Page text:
A widespread power cut affecting much of Venezuela has continued throughout Friday ahead of planned protests on Saturday.
President Nicolás Maduro and the US-backed opposition trying to oust him have blamed each other for the outage.
Hospitals struggled to cope and at least one hospital patient died when her respirator stopped working.
The power cuts, which started on Thursday, have been caused by problems at a major hydroelectric plant.
Venezuela depends on its vast hydroelectric infrastructure, rather than its oil reserves, for its domestic electricity supply. But decades of underinvestment has damaged the major dams, and sporadic blackouts are commonplace.
Some parts of Caracas and the rest of the country have had their electricity supply restored and Venezuelans are now bracing themselves for a weekend of pro and anti-government protests.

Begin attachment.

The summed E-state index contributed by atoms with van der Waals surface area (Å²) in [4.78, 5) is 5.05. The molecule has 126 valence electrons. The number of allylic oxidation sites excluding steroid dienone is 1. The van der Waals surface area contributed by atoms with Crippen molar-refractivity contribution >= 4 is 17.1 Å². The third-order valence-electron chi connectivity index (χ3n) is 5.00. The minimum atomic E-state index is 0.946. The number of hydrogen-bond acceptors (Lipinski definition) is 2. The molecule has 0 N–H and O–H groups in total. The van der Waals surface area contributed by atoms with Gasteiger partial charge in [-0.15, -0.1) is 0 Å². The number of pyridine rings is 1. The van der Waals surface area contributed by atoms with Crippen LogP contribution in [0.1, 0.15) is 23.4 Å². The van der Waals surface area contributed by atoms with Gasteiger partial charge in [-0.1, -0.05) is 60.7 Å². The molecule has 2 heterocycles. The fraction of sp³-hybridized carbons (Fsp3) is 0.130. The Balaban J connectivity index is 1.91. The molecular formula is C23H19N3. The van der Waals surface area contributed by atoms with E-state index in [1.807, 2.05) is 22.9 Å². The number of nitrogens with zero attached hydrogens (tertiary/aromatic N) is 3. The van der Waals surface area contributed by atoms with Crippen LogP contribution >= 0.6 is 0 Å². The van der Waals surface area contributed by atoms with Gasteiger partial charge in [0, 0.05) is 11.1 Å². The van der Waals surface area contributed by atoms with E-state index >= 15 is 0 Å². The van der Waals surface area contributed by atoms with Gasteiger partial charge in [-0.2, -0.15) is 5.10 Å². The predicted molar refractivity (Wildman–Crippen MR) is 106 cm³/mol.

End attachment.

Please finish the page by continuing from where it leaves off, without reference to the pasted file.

What is happening?
On Friday offices and school were closed to help efforts to restore electricity, Vice-President Delcy Rodriguez said.
Some hospitals saw chaotic scenes as relatives tried to move patients in the dark to other medical facilities with emergency power generators.
In Caracas's University Hospital, 25-year-old patient Marielsi Aray died after her respirator stopped working.
"The doctors tried to help her by pumping manually, they did everything they could, but with no electricity, what were they to do?" said her uncle Jose Lugo.
Generators at a Caracas children's hospital failed, with staff reportedly working overnight using their mobile phones for light.
"The children were very scared," Emilse Arellano, whose child's dialysis had to be cancelled, told the AFP news agency.